Marine Link
Saturday, December 10, 2016

Progress in Singapore with Navigational Safety

October 5, 2012

“In the coming decades, with the rise of Asia in the global economy, the importance of the Straits to the international community will grow exponentially. It is therefore essential that the Straits remain open, safe and secure.”

 

So said Mr Lui Tuck Yew, Singapore’s Minister for Transport at the opening ceremony of the 5th Co-operation Forum (CF) in Singapore on 24 September 2012. The CF is part of the Cooperative Mechanism (CM) in which the three Littoral states of Indonesia, Malaysia and Singapore together with user states and other stakeholders including industry join forces to enhance navigational safety and environmental protection in the Straits of Malacca and Singapore (SOMS).

 

BIMCO has joined other industry associations from the outset in supporting such efforts, and this was also true at the 2012 CM meetings.

 

For example, this year the CF agreed that the development of a “Safe Passage Pamphlet” aimed at raising awareness amongst seafarers on ships transiting the SOMS would be useful in further enhancing safety of navigation. This proposed project was subsequently approved by the Tripartite Technical Experts Group (TTEG) and the Project Coordination Committee (PCC), and a correspondence group co-chaired by the Maritime and Port Authority of Singapore and BIMCO was formed to develop the content of the Pamphlet. The pamphlet is targeted for launch at the 6th CF to be held in Indonesia next year.

 

Another industry-led project that received attention is the development of a port reception facilities directory, listing all facilities available in the SOMS. INTERTANKO has been steering this project forward using information from databases maintained by the IMO, INTERTANKO and BIMCO as well as by using information provided by the Littoral states. The next phase of this project will focus on verifying the accuracy and completeness of the data collected and looking at the development of a cross reference linking waste types to available facilities.

 

BIMCO also contributed by introducing a new concept that could be used to enhance the evaluation of safe navigation in the SOMS. Here, BIMCO’s Chief Marine Technical Officer Aron Frank Sørensen made a presentation on Ship domain and Free Flow, outlining the newest tool utilizing AIS collected data into a free flow model, the results of which can enhance marine spatial planning within these waters. He also participated in a panel discussion on Straits projects and navigational safety, which was chaired by Captain Segar, Assistant Chief Executive (Operations) of the Maritime and Port Authority of Singapore. The other panellists included Mr Gary Prosser, Secretary General, IALA and Mr John Murray, Director Marine, ICS.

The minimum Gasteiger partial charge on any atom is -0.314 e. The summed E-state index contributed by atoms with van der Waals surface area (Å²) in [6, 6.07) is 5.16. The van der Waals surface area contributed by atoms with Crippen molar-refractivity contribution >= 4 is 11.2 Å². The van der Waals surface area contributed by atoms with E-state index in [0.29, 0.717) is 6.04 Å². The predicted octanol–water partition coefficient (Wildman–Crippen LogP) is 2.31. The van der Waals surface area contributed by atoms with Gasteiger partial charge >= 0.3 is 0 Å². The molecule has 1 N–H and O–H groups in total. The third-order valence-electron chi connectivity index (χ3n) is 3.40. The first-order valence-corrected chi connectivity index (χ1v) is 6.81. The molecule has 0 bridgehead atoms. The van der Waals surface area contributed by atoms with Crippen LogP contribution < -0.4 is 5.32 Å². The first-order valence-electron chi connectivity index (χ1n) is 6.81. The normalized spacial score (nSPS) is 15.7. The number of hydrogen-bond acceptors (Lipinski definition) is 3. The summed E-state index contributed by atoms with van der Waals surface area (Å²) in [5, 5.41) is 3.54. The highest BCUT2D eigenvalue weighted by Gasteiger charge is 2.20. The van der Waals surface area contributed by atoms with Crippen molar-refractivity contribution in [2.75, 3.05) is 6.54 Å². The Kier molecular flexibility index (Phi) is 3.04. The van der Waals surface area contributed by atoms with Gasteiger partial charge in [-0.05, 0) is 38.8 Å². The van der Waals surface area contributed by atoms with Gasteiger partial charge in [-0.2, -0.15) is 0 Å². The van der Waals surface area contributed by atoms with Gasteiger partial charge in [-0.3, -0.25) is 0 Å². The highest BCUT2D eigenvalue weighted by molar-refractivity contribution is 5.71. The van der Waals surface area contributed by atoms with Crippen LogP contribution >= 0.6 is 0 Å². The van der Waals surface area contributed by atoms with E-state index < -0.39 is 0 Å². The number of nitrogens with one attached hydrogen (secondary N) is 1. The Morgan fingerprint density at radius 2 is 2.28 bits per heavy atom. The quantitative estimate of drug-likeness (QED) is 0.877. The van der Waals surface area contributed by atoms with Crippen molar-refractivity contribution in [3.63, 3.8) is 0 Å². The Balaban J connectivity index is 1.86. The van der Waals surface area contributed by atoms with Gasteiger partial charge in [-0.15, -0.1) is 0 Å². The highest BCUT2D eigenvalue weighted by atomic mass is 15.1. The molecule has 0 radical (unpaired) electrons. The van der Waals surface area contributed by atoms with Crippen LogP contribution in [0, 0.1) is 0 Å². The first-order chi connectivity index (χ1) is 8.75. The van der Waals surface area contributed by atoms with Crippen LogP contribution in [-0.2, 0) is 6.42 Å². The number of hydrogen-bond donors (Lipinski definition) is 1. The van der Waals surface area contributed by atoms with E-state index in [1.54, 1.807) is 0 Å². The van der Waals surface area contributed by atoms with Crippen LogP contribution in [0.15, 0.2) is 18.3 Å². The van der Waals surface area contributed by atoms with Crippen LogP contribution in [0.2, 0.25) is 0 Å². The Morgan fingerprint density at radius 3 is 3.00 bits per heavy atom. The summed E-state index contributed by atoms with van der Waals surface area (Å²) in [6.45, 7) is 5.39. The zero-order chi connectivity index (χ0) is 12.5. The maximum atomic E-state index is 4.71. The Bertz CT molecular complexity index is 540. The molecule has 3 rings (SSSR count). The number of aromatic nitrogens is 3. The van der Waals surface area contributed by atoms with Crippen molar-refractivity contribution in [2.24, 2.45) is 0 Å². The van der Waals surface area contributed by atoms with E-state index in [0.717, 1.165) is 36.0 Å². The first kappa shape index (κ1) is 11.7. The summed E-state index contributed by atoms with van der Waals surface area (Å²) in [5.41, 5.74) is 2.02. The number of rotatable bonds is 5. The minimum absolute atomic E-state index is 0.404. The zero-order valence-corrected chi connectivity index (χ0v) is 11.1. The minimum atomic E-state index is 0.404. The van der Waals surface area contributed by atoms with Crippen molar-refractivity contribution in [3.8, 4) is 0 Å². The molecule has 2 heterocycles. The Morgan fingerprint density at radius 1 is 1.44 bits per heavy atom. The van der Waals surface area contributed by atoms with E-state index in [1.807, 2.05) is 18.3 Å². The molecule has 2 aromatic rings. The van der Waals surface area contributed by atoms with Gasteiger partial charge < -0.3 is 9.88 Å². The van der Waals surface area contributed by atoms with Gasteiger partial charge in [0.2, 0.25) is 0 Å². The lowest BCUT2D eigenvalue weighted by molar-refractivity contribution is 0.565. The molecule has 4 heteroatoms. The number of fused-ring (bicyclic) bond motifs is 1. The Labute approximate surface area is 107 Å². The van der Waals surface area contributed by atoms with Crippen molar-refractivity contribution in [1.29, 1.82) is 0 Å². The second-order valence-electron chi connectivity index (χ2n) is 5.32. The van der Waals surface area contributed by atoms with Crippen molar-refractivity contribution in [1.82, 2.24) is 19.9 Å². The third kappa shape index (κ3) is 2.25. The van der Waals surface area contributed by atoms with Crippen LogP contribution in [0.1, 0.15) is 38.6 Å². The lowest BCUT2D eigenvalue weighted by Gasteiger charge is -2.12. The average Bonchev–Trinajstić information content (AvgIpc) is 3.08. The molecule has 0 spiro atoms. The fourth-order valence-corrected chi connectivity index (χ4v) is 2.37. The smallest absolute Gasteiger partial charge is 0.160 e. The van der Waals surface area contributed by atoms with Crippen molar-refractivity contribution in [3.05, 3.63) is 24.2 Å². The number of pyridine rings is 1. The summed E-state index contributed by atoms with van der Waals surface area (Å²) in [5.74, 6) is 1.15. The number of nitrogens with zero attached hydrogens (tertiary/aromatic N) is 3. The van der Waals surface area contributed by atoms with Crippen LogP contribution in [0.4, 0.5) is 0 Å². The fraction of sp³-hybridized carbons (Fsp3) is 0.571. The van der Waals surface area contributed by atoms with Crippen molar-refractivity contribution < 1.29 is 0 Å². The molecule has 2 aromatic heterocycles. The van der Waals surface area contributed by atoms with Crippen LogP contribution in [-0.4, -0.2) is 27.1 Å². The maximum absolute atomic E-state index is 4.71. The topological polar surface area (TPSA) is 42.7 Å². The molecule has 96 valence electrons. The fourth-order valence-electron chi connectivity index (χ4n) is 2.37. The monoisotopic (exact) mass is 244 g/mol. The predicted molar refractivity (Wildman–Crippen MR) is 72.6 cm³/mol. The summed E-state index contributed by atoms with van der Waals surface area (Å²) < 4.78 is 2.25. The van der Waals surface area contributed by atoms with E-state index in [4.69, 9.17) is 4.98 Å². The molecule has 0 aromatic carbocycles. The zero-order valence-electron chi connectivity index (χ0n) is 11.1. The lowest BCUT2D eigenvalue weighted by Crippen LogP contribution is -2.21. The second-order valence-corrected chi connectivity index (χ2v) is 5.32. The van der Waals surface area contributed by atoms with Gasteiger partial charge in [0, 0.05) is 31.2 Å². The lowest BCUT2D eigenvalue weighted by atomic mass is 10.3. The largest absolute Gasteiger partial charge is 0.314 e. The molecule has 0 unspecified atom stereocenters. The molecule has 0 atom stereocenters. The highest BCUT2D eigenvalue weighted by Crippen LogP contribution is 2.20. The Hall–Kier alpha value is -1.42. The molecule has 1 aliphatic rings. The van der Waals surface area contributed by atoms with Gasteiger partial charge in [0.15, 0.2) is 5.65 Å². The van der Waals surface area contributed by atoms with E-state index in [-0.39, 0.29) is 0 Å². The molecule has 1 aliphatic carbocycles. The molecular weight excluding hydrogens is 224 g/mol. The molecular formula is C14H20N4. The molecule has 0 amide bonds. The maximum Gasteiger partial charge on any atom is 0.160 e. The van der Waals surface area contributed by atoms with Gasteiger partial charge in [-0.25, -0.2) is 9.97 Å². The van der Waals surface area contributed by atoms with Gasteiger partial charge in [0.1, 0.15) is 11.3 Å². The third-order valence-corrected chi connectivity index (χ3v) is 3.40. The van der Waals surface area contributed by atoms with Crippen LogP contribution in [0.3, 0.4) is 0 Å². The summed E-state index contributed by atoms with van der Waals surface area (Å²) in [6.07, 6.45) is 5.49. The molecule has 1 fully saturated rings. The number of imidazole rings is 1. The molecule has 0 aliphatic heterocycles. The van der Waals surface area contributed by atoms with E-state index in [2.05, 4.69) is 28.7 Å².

Another key highlight of the meetings was the signing of the Letters of Acknowledgment by Indonesia, Malaysia and Singapore regarding co-operation to achieve institutional sustainability of the Marine Electronic Highway (MEH) through the TTEG and CM on Safety of Navigation and Environmental Protection in the SOMS. One of the original objectives of the MEH was to provide large scale electronic navigational charts and this will need to be continued in the future. Meanwhile Malaysia and Singapore are developing backup data centres for the MEH Project. The International Maritime Organization (IMO) handed over the Marine Electronic Highway (MEH) Data Centre to Indonesia in August 2012 as the three littoral States agreed for the MEH to be sustained under the Co-operative Mechanism and TTEG.

 

Another industry-led project which was steered by the ICS was declared as complete. The ICS had conducted a detailed survey of safety incident reports involving ships in the SOMS. Whilst it was found that only a very small proportion of transits through the SOMS lead to accidents or near misses, the ICS survey identified heavy shipping traffic, inappropriate speed and the loss of situational awareness as significant factors that need to be addressed.  ICS also highlighted concerns about the understanding and use of navigation systems such as ECDIS, AIS and radar. The TTEG conveyed its appreciation to the ICS on the work carried out and agreed that the analysis carried out under this project would be useful in moving forward with the Marine Electronic Highway (MEH) initiative.
 



 
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